It was a hectic gig, with a lot of "technical challenges" (so to speak). Due to lack of time I hadn't eaten all day.
Once the performance had concluded, the audience had all gone home, and the grueling load-out was finished, I headed for my band's recently deserted dressing room.
Much to my surprise, there was still a mostly untouched deli tray sitting there. After scarfing down some leftovers, I made a couple of additional sandwiches for the road and then headed back to the ranch.
About 2 hours after my weary head hit the pillow, I was rudely awakened by a stomach-ache. Three heaping tablespoons of Pepto-Bismol later I returned to bed.
Fast forward to three days later: not only had the stomach-ache NOT gone away (?), but I was in some of the most intense pain I had ever experienced. All I could think of was that this was the "mother" of all cases of food poisoning, but since I am one of the millions of Americans with no health insurance, I thought I could "tough it out".
After consulting with a friend who just happened to be a paramedic, I soon found myself in the emergency room of the nearest hospital.
Sometime the next day (?) I awoke in a hospital bed with tubes in my left arm, and a surgeon standing over me. He looked me over, and then informed me of the grim fact that if I had arrived at the hospital 30 minutes later, I would be in the morgue, instead of the recovery room.
Apparently my appendix has burst 36 hours prior to my ER admittance, hence the stomach-ache. By the time they cut me open, which was my first surgery ever, gangrene had already set in and was working it's way up my intestinal tract.
I relate this cautionary tale as prelude to what follows.
Although there were indeed some profoundly personal introspective hours as I lay in recovery, despite over a decade of religious indoctrination via my Catholic schooling, thoughts of God and/or "guardian angels" never really entered my head.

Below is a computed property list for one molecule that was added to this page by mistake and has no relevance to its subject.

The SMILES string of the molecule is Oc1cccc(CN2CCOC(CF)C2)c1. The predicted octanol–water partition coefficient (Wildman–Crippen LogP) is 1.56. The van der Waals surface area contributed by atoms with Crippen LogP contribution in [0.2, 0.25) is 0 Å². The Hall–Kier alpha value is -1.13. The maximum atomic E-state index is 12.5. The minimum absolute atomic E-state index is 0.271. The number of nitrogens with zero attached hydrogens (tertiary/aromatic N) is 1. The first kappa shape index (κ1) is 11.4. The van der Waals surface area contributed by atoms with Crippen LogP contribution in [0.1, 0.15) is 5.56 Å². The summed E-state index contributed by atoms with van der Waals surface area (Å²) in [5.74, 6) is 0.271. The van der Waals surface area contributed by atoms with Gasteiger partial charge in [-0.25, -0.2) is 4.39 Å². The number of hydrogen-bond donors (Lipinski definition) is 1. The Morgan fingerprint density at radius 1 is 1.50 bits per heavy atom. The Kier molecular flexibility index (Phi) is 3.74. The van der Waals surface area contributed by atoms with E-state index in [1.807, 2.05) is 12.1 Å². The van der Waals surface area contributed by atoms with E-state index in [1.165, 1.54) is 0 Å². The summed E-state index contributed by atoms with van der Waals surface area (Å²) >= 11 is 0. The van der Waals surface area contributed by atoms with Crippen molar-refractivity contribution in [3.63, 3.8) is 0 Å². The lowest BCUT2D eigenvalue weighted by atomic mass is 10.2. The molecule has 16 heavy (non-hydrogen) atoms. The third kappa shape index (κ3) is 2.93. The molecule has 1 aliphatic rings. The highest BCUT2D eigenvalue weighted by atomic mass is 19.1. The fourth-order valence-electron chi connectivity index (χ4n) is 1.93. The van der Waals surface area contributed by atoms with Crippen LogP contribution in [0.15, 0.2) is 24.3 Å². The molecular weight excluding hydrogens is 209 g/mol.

What does this have to do with "the price of tea in China"?
I'm not sure, but as the ongoing battle between religion and science seems to rage on during this ridiculous presidential pre-election period, the article below brought this experience to mind, and I thought I'd share, for whatever that's worth.
The emergence of consciousness after general anesthesia has been imaged and found to be associated with activations of deep, primitive brain structures, rather than the evolutionary younger neocortex, scientists from UC Irvine and the University of Turku have found.
“We expected to see the outer bits of brain, the cerebral cortex (often thought to be the seat of higher human consciousness), would turn back on when consciousness was restored following anesthesia,” said Harry Scheinin, M.D. from the Turku PET Centre at the University of Turku in Finland.
“Surprisingly, that is not what the images showed us. In fact, the central core structures of the more primitive brain structures including the thalamus and parts of the limbic system appeared to become functional first, suggesting that a foundational primitive conscious state must be restored before higher order conscious activity can occur.”
The study may help in understanding the traumatic phenomenon of ”intraoperative awareness” (remembering surgery).
In the study, volunteers were put under anesthesia in a positron emission tomography (PET) brain scanner using either dexme-detomidine or propofol anesthetic drugs. The subjects were then woken up while brain-activity images were being recorded. Dexmedetomidine is used as a sedative in the intensive care unit setting and propofol is widely used for induction and maintenance of general anesthesia.
Dexmedetomidine-induced unconsciousness has a close resemblance to normal physiological sleep, since it can be reversed with mild physical stimulation or loud voices without requiring any change in the dosing of the drug. This unique property was critical to the study design because it enabled the investigators to separate the brain activity changes associated with the changing level of consciousness from the drug-related effects on the brain.